Segment 3: A diversified stock strategy. The rest of the client’s assets will be diversified across the stock market. You can take greater risks with this segment of the portfolio because segment 1 and segment 2 provide the necessary buffer to withstand a stock market downturn. Maintaining diversified allocations within the stock portfolio also helps ensure that you are always able to raise cash from whichever area of the stock market is generating the strongest return, should it be an opportune time to trim from the stock side of the portfolio to cover cash needs. In other words, you can make sure you are always in the position to buy low and sell high—one of the critical strategies for generating robust investment returns. Additionally, these stocks pay dividends, which—like the interest earned on bonds—will generate income taxes, so we will transfer those proceeds into segment 1 as a source for current living expenses.
Here we have explained some overarching principles on how to use your P&G retirement accounts and investment savings to fund your retirement. As you can see, though, these principles should be adapted to your specific situation—your individual spending needs, your tax situation, your family situation, the breakdown of your P&G assets—as well as your hopes and dreams for retirement.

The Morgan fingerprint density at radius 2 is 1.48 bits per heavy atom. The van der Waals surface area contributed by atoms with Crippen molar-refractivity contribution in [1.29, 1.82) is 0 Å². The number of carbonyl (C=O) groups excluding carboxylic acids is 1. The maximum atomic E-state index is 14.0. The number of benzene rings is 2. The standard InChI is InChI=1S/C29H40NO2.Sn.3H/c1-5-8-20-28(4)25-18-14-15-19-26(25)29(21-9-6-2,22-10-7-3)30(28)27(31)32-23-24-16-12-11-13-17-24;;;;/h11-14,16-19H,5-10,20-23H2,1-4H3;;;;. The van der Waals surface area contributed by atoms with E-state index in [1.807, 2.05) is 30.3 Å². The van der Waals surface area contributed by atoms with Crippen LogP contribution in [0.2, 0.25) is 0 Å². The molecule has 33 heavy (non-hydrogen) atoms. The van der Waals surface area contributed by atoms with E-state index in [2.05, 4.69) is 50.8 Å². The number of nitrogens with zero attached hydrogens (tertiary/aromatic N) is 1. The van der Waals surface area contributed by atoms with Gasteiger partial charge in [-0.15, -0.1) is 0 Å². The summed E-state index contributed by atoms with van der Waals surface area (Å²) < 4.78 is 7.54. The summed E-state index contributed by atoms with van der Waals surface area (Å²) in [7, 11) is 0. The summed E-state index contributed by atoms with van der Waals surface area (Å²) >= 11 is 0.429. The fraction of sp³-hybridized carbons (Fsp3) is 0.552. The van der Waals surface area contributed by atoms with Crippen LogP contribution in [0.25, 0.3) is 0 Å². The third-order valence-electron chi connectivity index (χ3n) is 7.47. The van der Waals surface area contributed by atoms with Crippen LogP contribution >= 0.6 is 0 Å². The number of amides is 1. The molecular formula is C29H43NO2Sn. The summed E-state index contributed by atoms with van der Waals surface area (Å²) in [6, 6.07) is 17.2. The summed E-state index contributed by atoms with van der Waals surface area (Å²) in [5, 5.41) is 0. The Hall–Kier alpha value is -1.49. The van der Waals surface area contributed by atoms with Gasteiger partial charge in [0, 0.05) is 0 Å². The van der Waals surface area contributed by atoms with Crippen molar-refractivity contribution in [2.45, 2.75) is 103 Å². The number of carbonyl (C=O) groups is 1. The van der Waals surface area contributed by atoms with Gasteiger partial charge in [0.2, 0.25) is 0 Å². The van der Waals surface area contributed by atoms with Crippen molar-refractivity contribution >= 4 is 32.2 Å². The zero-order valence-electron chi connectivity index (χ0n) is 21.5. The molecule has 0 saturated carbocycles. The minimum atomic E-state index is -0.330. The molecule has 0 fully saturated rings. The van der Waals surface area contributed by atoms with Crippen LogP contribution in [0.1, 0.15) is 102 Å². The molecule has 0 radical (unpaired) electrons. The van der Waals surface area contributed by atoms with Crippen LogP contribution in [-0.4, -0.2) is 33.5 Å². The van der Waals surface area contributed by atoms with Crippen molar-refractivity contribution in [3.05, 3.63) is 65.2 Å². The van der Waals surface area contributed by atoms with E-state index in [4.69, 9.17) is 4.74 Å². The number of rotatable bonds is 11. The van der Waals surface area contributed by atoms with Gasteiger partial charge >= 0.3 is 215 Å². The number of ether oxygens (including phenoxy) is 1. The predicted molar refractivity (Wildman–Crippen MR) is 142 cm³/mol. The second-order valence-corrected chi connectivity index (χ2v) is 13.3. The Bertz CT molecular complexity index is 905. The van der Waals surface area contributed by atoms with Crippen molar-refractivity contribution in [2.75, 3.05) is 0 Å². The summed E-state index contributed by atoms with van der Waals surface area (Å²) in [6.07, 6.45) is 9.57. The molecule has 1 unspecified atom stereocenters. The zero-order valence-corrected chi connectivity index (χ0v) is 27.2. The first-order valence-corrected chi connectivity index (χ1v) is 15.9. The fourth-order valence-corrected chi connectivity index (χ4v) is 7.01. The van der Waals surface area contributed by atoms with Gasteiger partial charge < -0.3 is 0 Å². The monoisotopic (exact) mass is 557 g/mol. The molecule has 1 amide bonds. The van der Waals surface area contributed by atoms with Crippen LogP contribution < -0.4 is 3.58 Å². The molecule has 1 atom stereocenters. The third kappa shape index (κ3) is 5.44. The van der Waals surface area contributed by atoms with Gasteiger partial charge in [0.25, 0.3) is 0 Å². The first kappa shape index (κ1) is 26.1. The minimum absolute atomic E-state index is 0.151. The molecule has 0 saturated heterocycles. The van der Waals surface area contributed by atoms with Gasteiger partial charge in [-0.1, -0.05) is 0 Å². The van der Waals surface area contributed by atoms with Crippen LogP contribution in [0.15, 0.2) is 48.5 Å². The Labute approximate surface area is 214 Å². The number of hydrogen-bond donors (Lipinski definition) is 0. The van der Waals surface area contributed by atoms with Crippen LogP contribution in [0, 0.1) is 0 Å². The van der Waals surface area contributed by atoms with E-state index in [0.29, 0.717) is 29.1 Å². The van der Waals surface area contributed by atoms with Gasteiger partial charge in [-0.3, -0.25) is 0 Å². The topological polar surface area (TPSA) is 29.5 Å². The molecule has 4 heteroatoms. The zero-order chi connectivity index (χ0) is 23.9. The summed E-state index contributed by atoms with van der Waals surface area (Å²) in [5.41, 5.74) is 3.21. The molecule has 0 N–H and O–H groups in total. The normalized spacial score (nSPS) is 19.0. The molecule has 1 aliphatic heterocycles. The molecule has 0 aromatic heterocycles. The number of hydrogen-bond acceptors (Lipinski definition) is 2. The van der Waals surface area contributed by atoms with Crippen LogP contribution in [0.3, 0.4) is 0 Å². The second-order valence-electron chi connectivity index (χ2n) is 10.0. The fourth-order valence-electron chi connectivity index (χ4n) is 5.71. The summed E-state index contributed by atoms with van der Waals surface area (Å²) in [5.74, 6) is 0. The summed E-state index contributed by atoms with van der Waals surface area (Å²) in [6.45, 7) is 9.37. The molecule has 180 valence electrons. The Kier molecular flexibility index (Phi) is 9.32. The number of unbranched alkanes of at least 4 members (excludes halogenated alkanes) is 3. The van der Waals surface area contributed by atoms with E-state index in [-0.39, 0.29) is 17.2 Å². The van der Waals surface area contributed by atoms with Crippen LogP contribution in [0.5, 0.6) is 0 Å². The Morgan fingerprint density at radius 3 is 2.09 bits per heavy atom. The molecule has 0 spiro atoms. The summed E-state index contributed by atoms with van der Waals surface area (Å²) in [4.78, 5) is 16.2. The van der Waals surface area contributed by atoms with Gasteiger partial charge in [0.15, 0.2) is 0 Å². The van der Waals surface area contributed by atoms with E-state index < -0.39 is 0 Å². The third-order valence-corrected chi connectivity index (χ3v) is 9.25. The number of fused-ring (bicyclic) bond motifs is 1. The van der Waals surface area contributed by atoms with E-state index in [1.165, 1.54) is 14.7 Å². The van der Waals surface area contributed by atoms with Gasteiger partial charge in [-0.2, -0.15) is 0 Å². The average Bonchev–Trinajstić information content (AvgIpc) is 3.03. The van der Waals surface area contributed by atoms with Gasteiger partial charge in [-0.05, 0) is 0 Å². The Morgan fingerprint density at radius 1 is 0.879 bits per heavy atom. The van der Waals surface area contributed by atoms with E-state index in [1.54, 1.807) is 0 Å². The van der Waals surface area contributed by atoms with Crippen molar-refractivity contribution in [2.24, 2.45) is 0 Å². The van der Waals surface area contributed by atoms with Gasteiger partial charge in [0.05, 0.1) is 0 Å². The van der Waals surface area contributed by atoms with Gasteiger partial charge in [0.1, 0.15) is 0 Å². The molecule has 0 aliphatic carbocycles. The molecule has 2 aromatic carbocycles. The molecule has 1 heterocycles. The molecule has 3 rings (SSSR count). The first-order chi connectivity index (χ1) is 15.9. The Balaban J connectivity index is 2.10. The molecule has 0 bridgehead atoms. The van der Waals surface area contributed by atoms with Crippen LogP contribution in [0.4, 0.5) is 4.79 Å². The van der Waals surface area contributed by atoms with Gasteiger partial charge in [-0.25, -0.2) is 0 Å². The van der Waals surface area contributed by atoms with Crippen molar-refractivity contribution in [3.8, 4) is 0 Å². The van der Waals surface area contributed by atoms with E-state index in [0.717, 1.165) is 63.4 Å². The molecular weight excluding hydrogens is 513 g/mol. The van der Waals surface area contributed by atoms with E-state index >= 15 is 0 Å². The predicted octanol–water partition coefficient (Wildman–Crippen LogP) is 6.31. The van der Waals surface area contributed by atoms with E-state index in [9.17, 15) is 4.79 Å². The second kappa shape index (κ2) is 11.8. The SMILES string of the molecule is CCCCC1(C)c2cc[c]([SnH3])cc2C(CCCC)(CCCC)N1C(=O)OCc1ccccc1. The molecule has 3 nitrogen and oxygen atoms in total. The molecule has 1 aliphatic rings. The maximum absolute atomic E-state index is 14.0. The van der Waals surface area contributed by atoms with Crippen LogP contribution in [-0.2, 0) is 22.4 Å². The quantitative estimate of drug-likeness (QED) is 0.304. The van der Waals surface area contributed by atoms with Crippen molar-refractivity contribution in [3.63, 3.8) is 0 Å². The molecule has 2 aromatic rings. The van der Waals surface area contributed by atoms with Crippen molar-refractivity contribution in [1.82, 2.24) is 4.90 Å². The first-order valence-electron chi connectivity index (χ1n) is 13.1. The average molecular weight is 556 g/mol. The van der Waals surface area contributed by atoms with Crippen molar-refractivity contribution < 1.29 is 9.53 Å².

At Truepoint, we understand that each client is unique, even if they share similarities, such as working for the same company. To create a comprehensive plan for each client, we bring together a team of experts—in tax, estate planning, financial planning, and investing—that will help them achieve their goals. This is not a “set it and forget it” approach, but a dynamic process that changes with you.